A Gentle Passing
Jane Mitchell Ross (1925-2020) died on April 23, 2020. Jane had been an invaluable part of the early, formative years of Valley Insight Meditation Society. Ready to help, she was an active board member and a wonderfully dependable, all-around support in every step we took towards making the early Buddhist teachings readily available in the Upper Valley and beyond. She was one of the original volunteers in our prison Dharma Practice and Study program. Her own ever-increasing understanding of the teachings and her ongoing, committed meditation practice grew to be steady and deep over the years. They transformed her and sustained her through the death of her grandson Michael and continued to do so as she adjusted into life in assisted living––first locally, near her older son and family, and for the past few years in Maine, near her second son and daughter-in-law.
Jane’s was a peaceful death. She had not been sick. Her son wrote:
“I write to deliver sad news –– my mother passed away last Thursday afternoon. She had laid down for a nap after lunch and, within a very short time, was gone. May we all be so lucky. She had turned 95 in February.
Jane had a long and rich life, one that she described as “a good one.” I know that at the top of her list would be her friendship with people such as yourself and others at Valley Insight …. Would you mind passing along this news to others in the sangha that she knew?”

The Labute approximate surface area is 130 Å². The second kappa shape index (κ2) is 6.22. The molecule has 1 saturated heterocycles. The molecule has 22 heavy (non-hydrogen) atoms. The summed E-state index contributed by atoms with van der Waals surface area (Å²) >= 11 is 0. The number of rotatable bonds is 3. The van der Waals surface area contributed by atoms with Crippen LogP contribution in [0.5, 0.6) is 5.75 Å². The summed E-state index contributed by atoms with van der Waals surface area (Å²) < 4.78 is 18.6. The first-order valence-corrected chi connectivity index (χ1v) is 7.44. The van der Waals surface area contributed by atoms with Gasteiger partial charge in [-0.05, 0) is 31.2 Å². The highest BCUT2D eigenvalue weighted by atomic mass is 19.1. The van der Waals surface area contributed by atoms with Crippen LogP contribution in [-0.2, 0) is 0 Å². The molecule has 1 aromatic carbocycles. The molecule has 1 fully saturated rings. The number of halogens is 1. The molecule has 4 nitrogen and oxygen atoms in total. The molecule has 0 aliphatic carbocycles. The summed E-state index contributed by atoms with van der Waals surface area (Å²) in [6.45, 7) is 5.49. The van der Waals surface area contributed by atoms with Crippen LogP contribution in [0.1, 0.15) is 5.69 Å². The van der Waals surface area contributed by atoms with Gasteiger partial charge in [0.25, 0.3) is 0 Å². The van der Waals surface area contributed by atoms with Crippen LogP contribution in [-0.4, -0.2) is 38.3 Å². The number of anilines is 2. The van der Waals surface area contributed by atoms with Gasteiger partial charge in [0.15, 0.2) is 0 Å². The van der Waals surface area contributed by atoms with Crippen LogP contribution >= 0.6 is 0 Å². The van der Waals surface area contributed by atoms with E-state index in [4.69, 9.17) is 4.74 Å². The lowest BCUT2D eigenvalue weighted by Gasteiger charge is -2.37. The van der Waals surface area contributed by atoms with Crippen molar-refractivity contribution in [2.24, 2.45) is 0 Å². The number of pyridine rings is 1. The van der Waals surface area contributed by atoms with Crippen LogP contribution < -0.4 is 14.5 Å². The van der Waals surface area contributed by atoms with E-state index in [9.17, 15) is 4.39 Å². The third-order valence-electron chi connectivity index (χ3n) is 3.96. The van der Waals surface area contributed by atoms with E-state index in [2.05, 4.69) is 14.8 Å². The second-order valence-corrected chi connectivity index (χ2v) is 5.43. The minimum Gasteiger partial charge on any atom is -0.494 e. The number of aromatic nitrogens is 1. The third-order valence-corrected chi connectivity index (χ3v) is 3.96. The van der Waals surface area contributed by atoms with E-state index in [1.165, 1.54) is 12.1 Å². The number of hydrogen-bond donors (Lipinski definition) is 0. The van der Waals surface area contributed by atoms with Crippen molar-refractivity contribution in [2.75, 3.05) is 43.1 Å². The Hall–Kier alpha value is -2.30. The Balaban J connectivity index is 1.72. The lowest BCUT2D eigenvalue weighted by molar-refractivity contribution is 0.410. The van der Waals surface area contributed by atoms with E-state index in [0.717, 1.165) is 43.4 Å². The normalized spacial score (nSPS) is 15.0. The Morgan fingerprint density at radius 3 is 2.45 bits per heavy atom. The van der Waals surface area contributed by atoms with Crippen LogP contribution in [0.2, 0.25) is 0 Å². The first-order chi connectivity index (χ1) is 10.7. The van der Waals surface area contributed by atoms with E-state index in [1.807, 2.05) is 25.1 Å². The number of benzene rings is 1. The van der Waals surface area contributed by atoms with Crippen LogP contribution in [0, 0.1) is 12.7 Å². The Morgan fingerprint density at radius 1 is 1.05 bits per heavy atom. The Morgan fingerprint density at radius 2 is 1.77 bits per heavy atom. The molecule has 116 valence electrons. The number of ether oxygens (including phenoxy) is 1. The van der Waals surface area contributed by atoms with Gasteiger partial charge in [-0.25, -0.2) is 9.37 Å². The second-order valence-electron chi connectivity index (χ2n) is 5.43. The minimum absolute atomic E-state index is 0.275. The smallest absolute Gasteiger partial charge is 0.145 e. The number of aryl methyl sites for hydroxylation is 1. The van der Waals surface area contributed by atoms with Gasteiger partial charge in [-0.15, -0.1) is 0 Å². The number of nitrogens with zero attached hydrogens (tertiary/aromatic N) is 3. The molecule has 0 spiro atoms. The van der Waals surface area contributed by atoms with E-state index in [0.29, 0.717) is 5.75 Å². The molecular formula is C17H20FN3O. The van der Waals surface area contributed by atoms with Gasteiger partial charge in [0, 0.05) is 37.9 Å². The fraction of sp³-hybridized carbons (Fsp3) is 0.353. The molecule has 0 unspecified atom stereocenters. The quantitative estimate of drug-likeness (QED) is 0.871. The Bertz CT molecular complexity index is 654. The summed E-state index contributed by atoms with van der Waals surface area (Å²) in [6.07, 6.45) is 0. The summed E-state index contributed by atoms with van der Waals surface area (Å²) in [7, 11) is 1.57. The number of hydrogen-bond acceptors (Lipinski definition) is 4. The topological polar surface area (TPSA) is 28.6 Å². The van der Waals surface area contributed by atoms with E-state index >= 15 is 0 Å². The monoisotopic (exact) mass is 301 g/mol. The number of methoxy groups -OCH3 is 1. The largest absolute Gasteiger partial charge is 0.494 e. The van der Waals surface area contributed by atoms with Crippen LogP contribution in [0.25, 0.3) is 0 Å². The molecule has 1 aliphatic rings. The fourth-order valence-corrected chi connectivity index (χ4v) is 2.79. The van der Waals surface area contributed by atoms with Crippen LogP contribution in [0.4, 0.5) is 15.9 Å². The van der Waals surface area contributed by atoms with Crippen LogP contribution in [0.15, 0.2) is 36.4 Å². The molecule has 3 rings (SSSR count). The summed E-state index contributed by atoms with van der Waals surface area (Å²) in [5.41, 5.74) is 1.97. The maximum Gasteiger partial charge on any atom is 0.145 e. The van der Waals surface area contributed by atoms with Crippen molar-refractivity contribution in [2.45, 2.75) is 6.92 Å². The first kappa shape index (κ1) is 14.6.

An obituary for Jane appeared in the April 29, 2020 Valley News. VIMS will be sending a note to the family. If you would also like to do so, here are their addresses:
Mitchell and Cathy Ross, 126, Stoney Brook Road, Lebanon, NH 03766.
Carr and Eileen Ross, 115 Stagecoach Road, Woolwich, ME 04579.
In the Cunda Sutta SN 47.13, the Buddha speaks to his cousin Ananda’s sadness upon hearing of their colleague Sariputta’s death:
“It is, Ananda, as though from a mighty hardwood tree a large branch should break off, so has Sariputta now had his final passing away from this great and sound community of practitioners. Indeed, Ananda, of that which is born, come to being, put together, and so is subject to dissolution, how should it be said that it should not depart? This, indeed, is not possible.
“Therefore, Ananda, be ye an island unto yourself, a refuge unto yourself, seeking no external refuge; with the Teaching as your island, the Teaching your refuge, seeking no other refuge.”
… so that you may also become a refuge unto others.